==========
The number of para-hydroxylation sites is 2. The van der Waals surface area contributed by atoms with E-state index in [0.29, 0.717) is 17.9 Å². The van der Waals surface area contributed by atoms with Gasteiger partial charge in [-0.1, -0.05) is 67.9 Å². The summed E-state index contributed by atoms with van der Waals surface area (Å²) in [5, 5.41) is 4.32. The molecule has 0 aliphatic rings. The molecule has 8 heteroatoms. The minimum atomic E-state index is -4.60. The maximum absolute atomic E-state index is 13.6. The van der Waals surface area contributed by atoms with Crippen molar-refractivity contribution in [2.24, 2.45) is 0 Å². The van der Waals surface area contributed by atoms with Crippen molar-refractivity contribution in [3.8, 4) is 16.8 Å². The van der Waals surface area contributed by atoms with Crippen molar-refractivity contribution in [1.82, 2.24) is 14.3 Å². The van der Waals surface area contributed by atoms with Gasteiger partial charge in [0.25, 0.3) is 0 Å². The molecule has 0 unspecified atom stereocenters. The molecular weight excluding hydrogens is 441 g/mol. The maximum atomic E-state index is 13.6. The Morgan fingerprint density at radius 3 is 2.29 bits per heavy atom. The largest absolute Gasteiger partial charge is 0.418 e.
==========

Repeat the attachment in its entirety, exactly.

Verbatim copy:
The number of para-hydroxylation sites is 2. The van der Waals surface area contributed by atoms with E-state index in [0.29, 0.717) is 17.9 Å². The van der Waals surface area contributed by atoms with Gasteiger partial charge in [-0.1, -0.05) is 67.9 Å². The summed E-state index contributed by atoms with van der Waals surface area (Å²) in [5, 5.41) is 4.32. The molecule has 0 aliphatic rings. The molecule has 8 heteroatoms. The minimum atomic E-state index is -4.60. The maximum absolute atomic E-state index is 13.6. The van der Waals surface area contributed by atoms with Crippen molar-refractivity contribution in [2.24, 2.45) is 0 Å². The van der Waals surface area contributed by atoms with Crippen molar-refractivity contribution in [3.8, 4) is 16.8 Å². The van der Waals surface area contributed by atoms with Crippen molar-refractivity contribution in [1.82, 2.24) is 14.3 Å². The van der Waals surface area contributed by atoms with Gasteiger partial charge in [0.25, 0.3) is 0 Å². The molecule has 0 unspecified atom stereocenters. The molecular weight excluding hydrogens is 441 g/mol. The maximum atomic E-state index is 13.6. The Morgan fingerprint density at radius 3 is 2.29 bits per heavy atom. The largest absolute Gasteiger partial charge is 0.418 e.